By Dick Werner

Wait! Before you say, “Oh yeah, I learned all about that stuff back in grade school—don’t bore me with superfluous information,” give me a couple minutes of your time before you go on to the next article. It could save yours or someone else’s life. I’ll be short and to the point. This odorless, colorless, tasteless gas can accumulate anywhere in or around your boat. It is produced when a carbon-based fuel such as gasoline, oil or even charcoal burns. Sources on your boat can include engines, gas generators, cooking ranges, or space and water heaters. Once you have inhaled carbon monoxide (CO), it enters your bloodstream through your lungs, preventing hemoglobin from taking up oxygen thereby depriving your body tissues of the oxygen they need. In high concentrations even a few breaths can be fatal. Lesser amounts of exposure over a period of time will produce symptoms of irritated eyes, headache, nausea, weakness, and dizziness. Unfortunately, these symptoms are very similar to seasickness. Do not take a chance. If a person on board your boat exhibits these symptoms assume it maybe CO poisoning and get them into fresh air immediately. If the victim is not breathing, perform rescue respiration on them or CPR if necessary until medical help arrive. Prompt action can mean the difference between life and death. Where can CO accumulate? Actually it can accumulate both in and around your boat. Of course the prime areas of concentration will be around the areas of exhaust outlets. One of the more dangerous times for CO poisonings is while cruisers or houseboats are docked or rafted with another boat. Often the generator is left running to power the air conditioning, entertainment center, etc. With the exhaust port frequently located under the swim platform, the accumulation of this deadly gas can  be very high in and around the platform and rear deck spaces. In addition to your own boat, you need to be aware of exhaust emissions from the boat immediately next to yours. It goes without saying that you need to routinely check to make sure your exhaust tube clamps are in place and secure and that you do not have any leaks from cracked fittings, exhaust tubes, manifolds or elbows. For enclosed boats such as cruisers and houseboats, installing CO alarms in appropriate places is a must. They are inexpensive and available at most marine supply houses. Bear with me for one more CO problem that seems so foolish that I cannot believe that people do this… “Teak surfing”. Apparently it’s a big thing amongst the younger set in some areas of our country. It is such a problem in California that their marine board is requiring boat owners to place a decal similar to the one shown below, on the stern or transom of their boat. This, so called, form of entertainment requires the individual to hold onto the swim platform while the boat is underway. When enough wake has built up, they let go and body surf the wave created by the boat, hence the term “teak surfing”. Sounds pretty crazy because if the carbon monoxide doesn’t kill you the prop probably will. On top of that, to properly surf they say you should not wear a life jacket. Talk about insanity—but kids do it. Speaking of life jackets, keep them within reach of everyone on board. Set an example and wear one yourself. Don’t forget that inflatable life vests are light, comfortable and they could save your life. Have a fun, safe boating summer and be aware of this very dangerous gas that potentially can have a presence in and around our boats.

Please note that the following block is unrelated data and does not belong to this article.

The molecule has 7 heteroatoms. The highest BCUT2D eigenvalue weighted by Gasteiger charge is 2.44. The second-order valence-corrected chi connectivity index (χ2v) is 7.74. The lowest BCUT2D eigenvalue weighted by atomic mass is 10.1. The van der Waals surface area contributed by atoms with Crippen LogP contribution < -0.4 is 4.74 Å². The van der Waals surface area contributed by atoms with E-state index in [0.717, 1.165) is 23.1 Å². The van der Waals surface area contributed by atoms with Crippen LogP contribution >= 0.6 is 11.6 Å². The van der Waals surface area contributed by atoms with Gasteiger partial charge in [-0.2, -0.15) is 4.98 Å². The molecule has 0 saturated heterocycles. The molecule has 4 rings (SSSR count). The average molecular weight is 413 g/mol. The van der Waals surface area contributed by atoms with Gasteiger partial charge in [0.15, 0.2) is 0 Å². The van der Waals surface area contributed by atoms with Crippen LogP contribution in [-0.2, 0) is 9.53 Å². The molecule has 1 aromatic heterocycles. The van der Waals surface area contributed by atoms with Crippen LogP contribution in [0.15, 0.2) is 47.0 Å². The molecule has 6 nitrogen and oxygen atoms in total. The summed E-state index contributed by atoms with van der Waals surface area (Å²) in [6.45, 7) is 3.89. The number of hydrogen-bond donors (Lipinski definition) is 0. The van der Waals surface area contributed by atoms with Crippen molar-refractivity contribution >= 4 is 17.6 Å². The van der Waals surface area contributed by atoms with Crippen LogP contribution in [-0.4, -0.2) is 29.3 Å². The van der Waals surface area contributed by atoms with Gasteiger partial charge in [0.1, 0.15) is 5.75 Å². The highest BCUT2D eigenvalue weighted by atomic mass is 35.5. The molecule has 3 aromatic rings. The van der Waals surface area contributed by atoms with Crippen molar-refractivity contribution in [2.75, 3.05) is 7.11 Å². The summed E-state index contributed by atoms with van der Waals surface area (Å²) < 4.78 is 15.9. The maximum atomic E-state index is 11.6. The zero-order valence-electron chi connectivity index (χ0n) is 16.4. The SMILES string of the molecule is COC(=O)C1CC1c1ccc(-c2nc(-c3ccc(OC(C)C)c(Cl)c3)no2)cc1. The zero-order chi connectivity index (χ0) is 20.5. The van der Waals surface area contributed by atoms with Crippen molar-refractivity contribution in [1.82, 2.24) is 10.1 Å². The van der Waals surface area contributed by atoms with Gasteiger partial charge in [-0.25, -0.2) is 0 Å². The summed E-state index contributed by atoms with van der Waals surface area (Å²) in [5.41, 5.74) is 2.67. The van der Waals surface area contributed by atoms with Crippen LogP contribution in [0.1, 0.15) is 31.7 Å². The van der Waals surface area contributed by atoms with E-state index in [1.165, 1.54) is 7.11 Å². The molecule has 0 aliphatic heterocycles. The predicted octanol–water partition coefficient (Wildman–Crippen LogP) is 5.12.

1 Comment

  1. Thank you for this insightful and important safety information. We place safety as priority in many areas of boating although the out of sight out of mind safety knowledge is equally important for all boaters experienced and novice.

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